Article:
Mr. Levitt: To put some of the right hon. Gentleman's earlier comments into context, will he acknowledge that the sentence is the second heaviest that the Committee has recommended since it was set up in 1997?

Mr. MacKay: I would respond by saying that we have seen nothing like this before. In my 20 years of experience, this is the most serious case that I have seen.

Several hon. Members rose

Mr. MacKay: No, I will not give way. I shall conclude now, as others want to speak.

I do not believe for one moment that we have seen the end of the matter. The fact that the sentence is only the second most serious that the Committee has recommended confirms to me that it is totally inadequate.

4.46 pm

Mr. John Redwood (Wokingham): I rise to support the findings of the Committee on Standards and Privileges, and the able speech of its Chairman, my right hon. Friend the Member for North-West Hampshire (Sir G. Young). We have also heard a fulsome apology from the hon. Member for Coventry, North-West (Mr. Robinson) for the two findings of the Committee against him. That would normally be an end of the matter. This House has a certain dignity in handling such problems. Where an hon. Member has been found

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wanting, accepts the findings of the House and apologises, we move on and trust that all of us have learned and are wiser as a result.

Today we are faced with a rather bigger conundrum, which is deeply unsatisfactory for the hon. Member for Coventry, North-West and for the rest of the House. We heard the hon. Gentleman state categorically, as he did when he appeared before the Committee on several occasions, that he did not receive the payment. We read in the Committee report that it cannot rule out the fact that he might have received the payment, but that it did not have the overwhelming weight of evidence that it would have liked to be able to determine the matter one way or the other.

That means, unfortunately, that this debate today, and whatever may ensue, does not draw a line under all of the issues that some of my right hon. and hon. Friends have been voicing. For the sake of the hon. Member for Coventry, North-West and the rest of us, the Government owe us a fuller statement on all the circumstances surrounding the Hollis company and the Maxwell group of companies with which it had a working relationship so that we can get to the bottom of the issue.

It is possible that the answer is already known to the Department of Trade and Industry. It would be normal, as my right hon. Friend the Member for Wells (Mr. Heathcoat-Amory) said with considerable force and eloquence, for the DTI to sanction a full inquiry under section 432 of the Companies Acts. I remember when I was a Minister responsible for such matters in the DTI, when I had to make difficult judgments, and advise the Secretary of State accordingly, as to whether we should go for a full public inquiry into a set of problems or one of the private inquiries available under another section of the legislation. The overwhelming case against section 432 was always and only that it could damage a live trading company which might not be guilty of the charges that were being investigated, but could suffer severe commercial damage if it were widely known publicly that it was being investigated.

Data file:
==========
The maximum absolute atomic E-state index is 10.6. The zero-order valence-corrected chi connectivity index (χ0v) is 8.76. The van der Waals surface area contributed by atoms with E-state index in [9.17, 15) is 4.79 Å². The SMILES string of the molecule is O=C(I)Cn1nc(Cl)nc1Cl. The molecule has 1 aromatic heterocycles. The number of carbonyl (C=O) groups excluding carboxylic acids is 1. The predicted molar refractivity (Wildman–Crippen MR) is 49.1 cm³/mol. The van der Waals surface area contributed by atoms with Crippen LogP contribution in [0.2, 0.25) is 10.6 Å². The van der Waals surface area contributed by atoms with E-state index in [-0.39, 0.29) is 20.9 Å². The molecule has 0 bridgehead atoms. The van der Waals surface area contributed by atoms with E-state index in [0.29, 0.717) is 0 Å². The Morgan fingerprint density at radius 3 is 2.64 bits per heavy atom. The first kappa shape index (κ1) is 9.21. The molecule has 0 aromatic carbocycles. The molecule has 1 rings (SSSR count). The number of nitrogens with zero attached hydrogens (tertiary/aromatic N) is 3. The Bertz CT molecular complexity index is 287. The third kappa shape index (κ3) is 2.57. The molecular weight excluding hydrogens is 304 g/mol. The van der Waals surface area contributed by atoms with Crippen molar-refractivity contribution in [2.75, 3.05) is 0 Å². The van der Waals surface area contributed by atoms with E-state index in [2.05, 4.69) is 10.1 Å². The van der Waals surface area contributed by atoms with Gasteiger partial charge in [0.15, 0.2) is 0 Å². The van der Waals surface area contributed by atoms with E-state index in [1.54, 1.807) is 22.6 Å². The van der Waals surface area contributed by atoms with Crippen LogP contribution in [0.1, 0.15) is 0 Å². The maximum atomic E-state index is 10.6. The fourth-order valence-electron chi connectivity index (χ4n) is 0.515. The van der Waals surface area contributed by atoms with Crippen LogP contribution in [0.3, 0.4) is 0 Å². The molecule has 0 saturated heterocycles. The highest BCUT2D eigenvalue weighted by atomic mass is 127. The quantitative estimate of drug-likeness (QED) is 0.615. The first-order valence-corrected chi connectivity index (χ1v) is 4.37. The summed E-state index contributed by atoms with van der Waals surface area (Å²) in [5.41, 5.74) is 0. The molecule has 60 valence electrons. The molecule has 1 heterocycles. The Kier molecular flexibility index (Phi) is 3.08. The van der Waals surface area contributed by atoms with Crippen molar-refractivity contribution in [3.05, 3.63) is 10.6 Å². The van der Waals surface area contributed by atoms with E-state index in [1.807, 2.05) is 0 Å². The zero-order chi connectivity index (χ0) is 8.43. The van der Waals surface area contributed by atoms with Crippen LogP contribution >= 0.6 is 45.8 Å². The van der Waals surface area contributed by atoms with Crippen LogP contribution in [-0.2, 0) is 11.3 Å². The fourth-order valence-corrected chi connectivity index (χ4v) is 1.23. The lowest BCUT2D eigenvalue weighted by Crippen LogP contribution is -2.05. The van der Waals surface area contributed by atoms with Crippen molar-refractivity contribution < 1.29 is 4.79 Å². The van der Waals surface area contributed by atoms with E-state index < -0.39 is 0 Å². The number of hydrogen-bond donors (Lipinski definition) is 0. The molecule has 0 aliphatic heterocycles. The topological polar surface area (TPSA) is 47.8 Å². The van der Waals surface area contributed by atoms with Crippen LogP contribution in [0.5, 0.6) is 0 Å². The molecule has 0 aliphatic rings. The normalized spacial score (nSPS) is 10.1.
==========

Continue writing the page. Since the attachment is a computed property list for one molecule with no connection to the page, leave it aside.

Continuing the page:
Clearly that does not apply in this case. We are talking about investigating companies and events from some time ago and things have moved on, so that these companies' reputations or trading could not be damaged further by knowledge of a full public inquiry.

I urge Ministers, for the sake of the hon. Member for Coventry, North-West and of the rest of us, to publish what they know already, especially if it answers the $100,000 or £200,000 question at the heart of this debate, or to order a full public inquiry, as my right hon. Friend the Member for Wells has urged more than once, with the express intention of getting to the bottom of this issue and the many others that remain on the table in relation to the pensioners, the other trading companies in the Maxwell group and the various rights and wrongs.

Many people think that wrongs were committed, but there are no wrongdoers. That is very unsatisfactory. A proper Government inquiry could establish with acceptable certainty whether wrongs were done, and then go on to say who was responsible, so that other action could be taken if necessary. It is certainly important for the hon. Member at the heart of this debate that the DTI should assist us in answering the £200,000 question: whether the money was receipted into an account operated by him or one of his companies.

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As my right hon. Friend the Member for Wells said, the case would be much more serious were it to be established that the hon. Gentleman had misled the House over a payment, in addition to the two charges that he has accepted today. I am prepared to accept his word, in the spirit adopted by the Committee, but I understand that the Committee was unclear about the exact nature of the payment and where it went. We need to clear that up to lift a shadow from someone or some company and attribute the blame where it belongs.

It would not be wise, following this problem, for the Government to ask Elizabeth Filkin to step aside and to find someone else to take on her role. She has established a reputation in—